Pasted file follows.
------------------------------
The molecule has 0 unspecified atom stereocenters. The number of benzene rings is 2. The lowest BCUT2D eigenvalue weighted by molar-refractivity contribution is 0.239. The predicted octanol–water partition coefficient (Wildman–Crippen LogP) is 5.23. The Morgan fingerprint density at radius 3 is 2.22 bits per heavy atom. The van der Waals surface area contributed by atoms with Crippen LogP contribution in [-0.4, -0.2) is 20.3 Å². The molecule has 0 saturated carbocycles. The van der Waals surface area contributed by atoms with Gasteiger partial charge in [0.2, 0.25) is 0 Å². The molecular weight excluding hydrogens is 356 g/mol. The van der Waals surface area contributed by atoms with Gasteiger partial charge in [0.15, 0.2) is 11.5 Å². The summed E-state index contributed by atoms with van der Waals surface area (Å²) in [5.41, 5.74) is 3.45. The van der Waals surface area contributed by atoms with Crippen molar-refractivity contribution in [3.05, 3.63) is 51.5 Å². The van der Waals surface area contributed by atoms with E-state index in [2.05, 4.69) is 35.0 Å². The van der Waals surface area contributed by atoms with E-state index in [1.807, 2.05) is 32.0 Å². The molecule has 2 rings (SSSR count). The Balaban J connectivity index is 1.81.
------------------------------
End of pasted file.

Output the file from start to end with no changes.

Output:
The molecule has 0 unspecified atom stereocenters. The number of benzene rings is 2. The lowest BCUT2D eigenvalue weighted by molar-refractivity contribution is 0.239. The predicted octanol–water partition coefficient (Wildman–Crippen LogP) is 5.23. The Morgan fingerprint density at radius 3 is 2.22 bits per heavy atom. The van der Waals surface area contributed by atoms with Crippen LogP contribution in [-0.4, -0.2) is 20.3 Å². The molecule has 0 saturated carbocycles. The van der Waals surface area contributed by atoms with Gasteiger partial charge in [0.2, 0.25) is 0 Å². The molecular weight excluding hydrogens is 356 g/mol. The van der Waals surface area contributed by atoms with Gasteiger partial charge in [0.15, 0.2) is 11.5 Å². The summed E-state index contributed by atoms with van der Waals surface area (Å²) in [5.41, 5.74) is 3.45. The van der Waals surface area contributed by atoms with Crippen molar-refractivity contribution in [3.05, 3.63) is 51.5 Å². The van der Waals surface area contributed by atoms with E-state index in [2.05, 4.69) is 35.0 Å². The van der Waals surface area contributed by atoms with E-state index in [1.807, 2.05) is 32.0 Å². The molecule has 2 rings (SSSR count). The Balaban J connectivity index is 1.81.